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Portrait of Martin Leijnse; Photo: Kennet Ruona

Martin Leijnse

Professor, Member of NanoLund Management Group

Portrait of Martin Leijnse; Photo: Kennet Ruona

QmeQ 1.0 : An open-source Python package for calculations of transport through quantum dot devices


  • Gediminas Kirsanskas
  • Jonas Nyvold Pedersen
  • Olov Karlström
  • Martin Leijnse
  • Andreas Wacker

Summary, in English

QmeQ is an open-source Python package for numerical modeling of transport through quantum dot devices with strong electron-electron interactions using various approximate master equation approaches. The package provides a framework for calculating stationary particle or energy currents driven by differences in chemical potentials or temperatures between the leads which are tunnel coupled to the quantum dots. The electronic structures of the quantum dots are described by their single-particle states and the Coulomb matrix elements between the states. When transport is treated perturbatively to lowest order in the tunneling couplings, the possible approaches are Pauli (classical), first-order Redfield, and first-order von Neumann master equations, and a particular form of the Lindblad equation. When all processes involving two-particle excitations in the leads are of interest, the second-order von Neumann approach can be applied. All these approaches are implemented in QmeQ. We here give an overview of the basic structure of the package, give examples of transport calculations, and outline the range of applicability of the different approximate approaches. Program summary: Program Title: QmeQ Program Files doi: Licensing provisions: BSD 2-Clause. Programming language: Python External libraries: NumPy, SciPy, Cython Nature of problem: Calculation of stationary state currents through quantum dots tunnel coupled to leads. Solution method: Exact diagonalization of the quantum dot Hamiltonian for a given set of single particle states and Coulomb matrix elements. Numerical solution of the stationary-state master equation for a given approximate approach. Restrictions: Depending on the approximate approach the temperature needs to be sufficiently large compared to the coupling strength for the approach to be valid.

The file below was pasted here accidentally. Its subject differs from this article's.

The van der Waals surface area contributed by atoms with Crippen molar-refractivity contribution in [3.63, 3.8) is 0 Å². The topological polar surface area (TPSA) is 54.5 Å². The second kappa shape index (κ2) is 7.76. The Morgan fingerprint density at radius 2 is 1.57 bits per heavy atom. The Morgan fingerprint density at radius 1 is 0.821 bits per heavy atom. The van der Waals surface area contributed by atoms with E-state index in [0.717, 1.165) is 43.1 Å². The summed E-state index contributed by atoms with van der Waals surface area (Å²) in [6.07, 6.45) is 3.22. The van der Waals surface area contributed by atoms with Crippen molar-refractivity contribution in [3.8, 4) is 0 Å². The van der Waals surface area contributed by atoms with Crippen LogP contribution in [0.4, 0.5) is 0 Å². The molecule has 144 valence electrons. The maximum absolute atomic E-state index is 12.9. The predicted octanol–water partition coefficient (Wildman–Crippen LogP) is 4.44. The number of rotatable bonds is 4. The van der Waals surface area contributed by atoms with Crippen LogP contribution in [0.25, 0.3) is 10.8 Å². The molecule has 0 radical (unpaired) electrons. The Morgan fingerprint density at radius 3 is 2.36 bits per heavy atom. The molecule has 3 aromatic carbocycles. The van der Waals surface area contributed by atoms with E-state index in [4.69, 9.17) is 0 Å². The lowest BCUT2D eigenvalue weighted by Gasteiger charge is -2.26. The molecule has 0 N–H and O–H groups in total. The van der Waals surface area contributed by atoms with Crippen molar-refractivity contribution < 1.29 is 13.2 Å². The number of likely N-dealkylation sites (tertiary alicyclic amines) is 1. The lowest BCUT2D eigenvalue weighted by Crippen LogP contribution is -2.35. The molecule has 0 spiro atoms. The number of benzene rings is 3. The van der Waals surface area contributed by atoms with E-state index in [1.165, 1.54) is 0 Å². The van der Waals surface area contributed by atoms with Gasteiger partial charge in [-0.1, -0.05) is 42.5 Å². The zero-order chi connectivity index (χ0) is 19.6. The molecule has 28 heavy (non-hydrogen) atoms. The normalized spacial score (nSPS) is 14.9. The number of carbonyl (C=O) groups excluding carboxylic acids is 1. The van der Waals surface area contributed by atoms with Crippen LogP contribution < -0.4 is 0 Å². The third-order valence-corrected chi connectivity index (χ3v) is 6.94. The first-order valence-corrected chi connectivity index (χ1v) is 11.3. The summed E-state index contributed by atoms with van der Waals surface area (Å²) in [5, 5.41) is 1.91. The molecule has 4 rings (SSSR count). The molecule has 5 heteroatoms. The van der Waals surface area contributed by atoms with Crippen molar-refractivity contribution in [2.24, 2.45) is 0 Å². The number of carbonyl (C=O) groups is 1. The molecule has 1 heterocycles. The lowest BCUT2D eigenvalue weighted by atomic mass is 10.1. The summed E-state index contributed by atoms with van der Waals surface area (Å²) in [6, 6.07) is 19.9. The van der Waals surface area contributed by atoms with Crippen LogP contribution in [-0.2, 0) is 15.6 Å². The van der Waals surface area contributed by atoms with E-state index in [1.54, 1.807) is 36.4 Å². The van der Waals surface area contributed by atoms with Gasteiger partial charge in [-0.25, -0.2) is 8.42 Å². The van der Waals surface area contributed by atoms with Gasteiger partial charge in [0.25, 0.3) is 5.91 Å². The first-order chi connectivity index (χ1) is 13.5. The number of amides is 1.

• Mathematical Physics
  • NanoLund: Center for Nanoscience
  • Solid State Physics

Publishing year







Computer Physics Communications



Document type

Journal article




  • Other Physics Topics
  • Software Engineering


  • Anderson-type model
  • Coulomb blockade
  • Open quantum systems
  • Python
  • Quantum dots




  • ISSN: 0010-4655